Though it is the most difficult to formulate, the fifth point is the most vital factor, and this is the LITURGICAL TRUTH of the liturgy. The liturgy is a special form of sign language, an individual manifestation of the faith having its own laws, proportion, style, logic and structure. This sui generis system links on one level all authentic liturgical manifestations of mankind; on another level all the Christian rites. Every individual rite has its own inner laws, preserved even during the changes. If the rite lacks these laws it becomes a fiction. If a house is not constructed firmly, it will eventually collapse. But if the liturgical truth is diminished or attenuated, no visible trouble will result right away, since the liturgy is falsely assumed to be the sum of human conventions. It is commonplace, however, that in a society serious disorder will follow if the commonly accepted norms of behavior become regarded as mere conventions that can be changed at will. The spiritual unity of such a society disintegrates when its former principle of order changes to fiction. Similarly, the violation of liturgical truth will sooner or later grievously harm the common sense and spirituality of the Church, as well as the religious behavior of her priests and faithful. Sad to say, this thesis has been proven right by the events that followed Vatican II. As Cardinal Ratzinger put it: “The cause of the Church’s inner crisis is the disintegration of her liturgy.”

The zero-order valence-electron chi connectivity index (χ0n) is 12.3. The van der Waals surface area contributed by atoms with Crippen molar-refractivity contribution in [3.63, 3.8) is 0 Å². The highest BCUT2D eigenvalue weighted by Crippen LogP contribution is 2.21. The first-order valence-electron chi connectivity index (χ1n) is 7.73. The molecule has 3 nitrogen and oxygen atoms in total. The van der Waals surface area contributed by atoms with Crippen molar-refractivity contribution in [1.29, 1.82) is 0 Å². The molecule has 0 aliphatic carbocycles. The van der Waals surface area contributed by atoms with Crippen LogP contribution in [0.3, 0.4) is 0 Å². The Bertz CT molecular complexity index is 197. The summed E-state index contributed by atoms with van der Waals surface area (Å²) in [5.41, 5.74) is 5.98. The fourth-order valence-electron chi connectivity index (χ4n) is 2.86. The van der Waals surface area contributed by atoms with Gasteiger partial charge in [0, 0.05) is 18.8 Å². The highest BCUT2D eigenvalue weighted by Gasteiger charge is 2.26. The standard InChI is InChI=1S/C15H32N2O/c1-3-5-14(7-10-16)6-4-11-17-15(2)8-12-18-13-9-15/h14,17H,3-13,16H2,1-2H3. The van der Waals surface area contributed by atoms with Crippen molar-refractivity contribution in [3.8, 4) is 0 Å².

Just what is this “liturgical truth”? The matter resembles St. Augustine’s relationship to time: “If you do not ask me about it, I know it clearly, but when you ask me, I suddenly do not know.” I offer an absurd example of this. Let us imagine that someone comes up with the following idea: the Gospel is the Word of the Living Christ Who is present among the congregation. Hence it is more logical if first of all Christ appears among us (through the Transubstantiation), and then afterwards speaks to us (in the Gospel). We all sense the falsity of this conclusion, and the absurdity of the idea. But on the level of speculation it is difficult to offer a rebuttal. If the Gospel were transferred to a position following the words of the Last Supper, no dogmatic truth would be offended. But the whole liturgical truth of the Mass would have collapsed.
Since this “liturgical truth” is the aggregate of a great number of components, effects, proportions, which can hardly be described in most cases, the human mind is unable to construct it. This truth is something more vibrantly alive than the dogmatic, juridical or pastoral truth. As the human mind and body cannot be produced by construction, since they are the marvelous result of conception, birth and growth, so too the liturgical truth can only be inherited, nursed and transmitted. We may change it in approximately the same measure as we can change our own bodies. This is the TRADITIONAL TRUTH of the liturgy. We can know how, why and when certain individual elements of the liturgy were introduced. Its totality, however, comes (or should come) to us from a world of anonymity, from the immemorial ancient traditions of the Church.
Laszlo Dobszay, The Bugnini-Liturgy and the Reform of the Reform (2003)